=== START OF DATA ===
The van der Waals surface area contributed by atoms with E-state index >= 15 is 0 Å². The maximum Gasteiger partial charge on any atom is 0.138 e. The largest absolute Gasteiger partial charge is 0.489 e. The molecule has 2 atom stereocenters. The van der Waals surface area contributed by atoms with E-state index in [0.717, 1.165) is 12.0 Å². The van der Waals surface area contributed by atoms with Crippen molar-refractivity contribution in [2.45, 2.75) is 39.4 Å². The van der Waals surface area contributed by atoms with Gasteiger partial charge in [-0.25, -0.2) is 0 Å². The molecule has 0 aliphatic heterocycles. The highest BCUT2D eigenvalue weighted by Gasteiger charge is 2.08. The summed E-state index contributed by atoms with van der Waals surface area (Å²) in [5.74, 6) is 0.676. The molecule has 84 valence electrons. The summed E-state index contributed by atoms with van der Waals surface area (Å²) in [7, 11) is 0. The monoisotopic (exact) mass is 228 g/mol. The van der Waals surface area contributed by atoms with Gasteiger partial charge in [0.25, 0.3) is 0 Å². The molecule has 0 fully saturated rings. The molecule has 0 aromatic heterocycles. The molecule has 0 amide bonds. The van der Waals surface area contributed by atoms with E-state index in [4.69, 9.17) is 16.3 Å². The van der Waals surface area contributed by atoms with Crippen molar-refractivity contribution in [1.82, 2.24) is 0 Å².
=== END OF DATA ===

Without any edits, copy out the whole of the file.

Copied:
The van der Waals surface area contributed by atoms with E-state index >= 15 is 0 Å². The maximum Gasteiger partial charge on any atom is 0.138 e. The largest absolute Gasteiger partial charge is 0.489 e. The molecule has 2 atom stereocenters. The van der Waals surface area contributed by atoms with E-state index in [0.717, 1.165) is 12.0 Å². The van der Waals surface area contributed by atoms with Crippen molar-refractivity contribution in [2.45, 2.75) is 39.4 Å². The van der Waals surface area contributed by atoms with Gasteiger partial charge in [-0.25, -0.2) is 0 Å². The molecule has 0 aliphatic heterocycles. The highest BCUT2D eigenvalue weighted by Gasteiger charge is 2.08. The summed E-state index contributed by atoms with van der Waals surface area (Å²) in [5.74, 6) is 0.676. The molecule has 84 valence electrons. The summed E-state index contributed by atoms with van der Waals surface area (Å²) in [7, 11) is 0. The monoisotopic (exact) mass is 228 g/mol. The van der Waals surface area contributed by atoms with Gasteiger partial charge in [0.25, 0.3) is 0 Å². The molecule has 0 fully saturated rings. The molecule has 0 aromatic heterocycles. The molecule has 0 amide bonds. The van der Waals surface area contributed by atoms with E-state index in [4.69, 9.17) is 16.3 Å². The van der Waals surface area contributed by atoms with Crippen molar-refractivity contribution in [1.82, 2.24) is 0 Å².